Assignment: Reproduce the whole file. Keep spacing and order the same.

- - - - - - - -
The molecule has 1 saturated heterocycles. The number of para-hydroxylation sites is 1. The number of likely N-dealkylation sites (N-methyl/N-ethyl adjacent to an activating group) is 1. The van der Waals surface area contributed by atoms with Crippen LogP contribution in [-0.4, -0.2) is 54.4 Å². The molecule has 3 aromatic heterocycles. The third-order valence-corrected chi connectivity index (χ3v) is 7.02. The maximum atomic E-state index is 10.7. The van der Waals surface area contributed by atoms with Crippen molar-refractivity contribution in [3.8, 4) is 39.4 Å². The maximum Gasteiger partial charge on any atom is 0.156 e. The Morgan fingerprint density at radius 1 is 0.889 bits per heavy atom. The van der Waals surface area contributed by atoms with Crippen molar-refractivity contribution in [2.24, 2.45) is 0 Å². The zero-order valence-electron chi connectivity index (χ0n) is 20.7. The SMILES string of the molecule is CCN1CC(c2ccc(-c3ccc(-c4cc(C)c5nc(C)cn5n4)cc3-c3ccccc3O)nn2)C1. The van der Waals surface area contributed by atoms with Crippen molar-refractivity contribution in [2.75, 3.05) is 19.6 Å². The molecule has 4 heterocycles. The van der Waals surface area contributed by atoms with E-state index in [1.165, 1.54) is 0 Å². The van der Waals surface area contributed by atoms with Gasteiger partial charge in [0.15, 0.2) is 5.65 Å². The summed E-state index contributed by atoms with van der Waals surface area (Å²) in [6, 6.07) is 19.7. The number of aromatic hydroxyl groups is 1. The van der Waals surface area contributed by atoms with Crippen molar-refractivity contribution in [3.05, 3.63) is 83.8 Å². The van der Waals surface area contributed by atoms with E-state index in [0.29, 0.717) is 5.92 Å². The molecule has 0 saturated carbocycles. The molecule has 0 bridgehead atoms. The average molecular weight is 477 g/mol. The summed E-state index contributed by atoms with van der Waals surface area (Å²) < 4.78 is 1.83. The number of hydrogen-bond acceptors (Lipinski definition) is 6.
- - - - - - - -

The molecule has 1 saturated heterocycles. The number of para-hydroxylation sites is 1. The number of likely N-dealkylation sites (N-methyl/N-ethyl adjacent to an activating group) is 1. The van der Waals surface area contributed by atoms with Crippen LogP contribution in [-0.4, -0.2) is 54.4 Å². The molecule has 3 aromatic heterocycles. The third-order valence-corrected chi connectivity index (χ3v) is 7.02. The maximum atomic E-state index is 10.7. The van der Waals surface area contributed by atoms with Crippen molar-refractivity contribution in [3.8, 4) is 39.4 Å². The maximum Gasteiger partial charge on any atom is 0.156 e. The Morgan fingerprint density at radius 1 is 0.889 bits per heavy atom. The van der Waals surface area contributed by atoms with Crippen molar-refractivity contribution in [2.24, 2.45) is 0 Å². The zero-order valence-electron chi connectivity index (χ0n) is 20.7. The SMILES string of the molecule is CCN1CC(c2ccc(-c3ccc(-c4cc(C)c5nc(C)cn5n4)cc3-c3ccccc3O)nn2)C1. The van der Waals surface area contributed by atoms with Crippen molar-refractivity contribution in [2.75, 3.05) is 19.6 Å². The molecule has 4 heterocycles. The van der Waals surface area contributed by atoms with E-state index in [1.165, 1.54) is 0 Å². The van der Waals surface area contributed by atoms with Gasteiger partial charge in [0.15, 0.2) is 5.65 Å². The summed E-state index contributed by atoms with van der Waals surface area (Å²) in [6, 6.07) is 19.7. The number of aromatic hydroxyl groups is 1. The van der Waals surface area contributed by atoms with Crippen molar-refractivity contribution in [3.05, 3.63) is 83.8 Å². The van der Waals surface area contributed by atoms with E-state index in [0.29, 0.717) is 5.92 Å². The molecule has 0 saturated carbocycles. The molecule has 0 bridgehead atoms. The average molecular weight is 477 g/mol. The summed E-state index contributed by atoms with van der Waals surface area (Å²) < 4.78 is 1.83. The number of hydrogen-bond acceptors (Lipinski definition) is 6.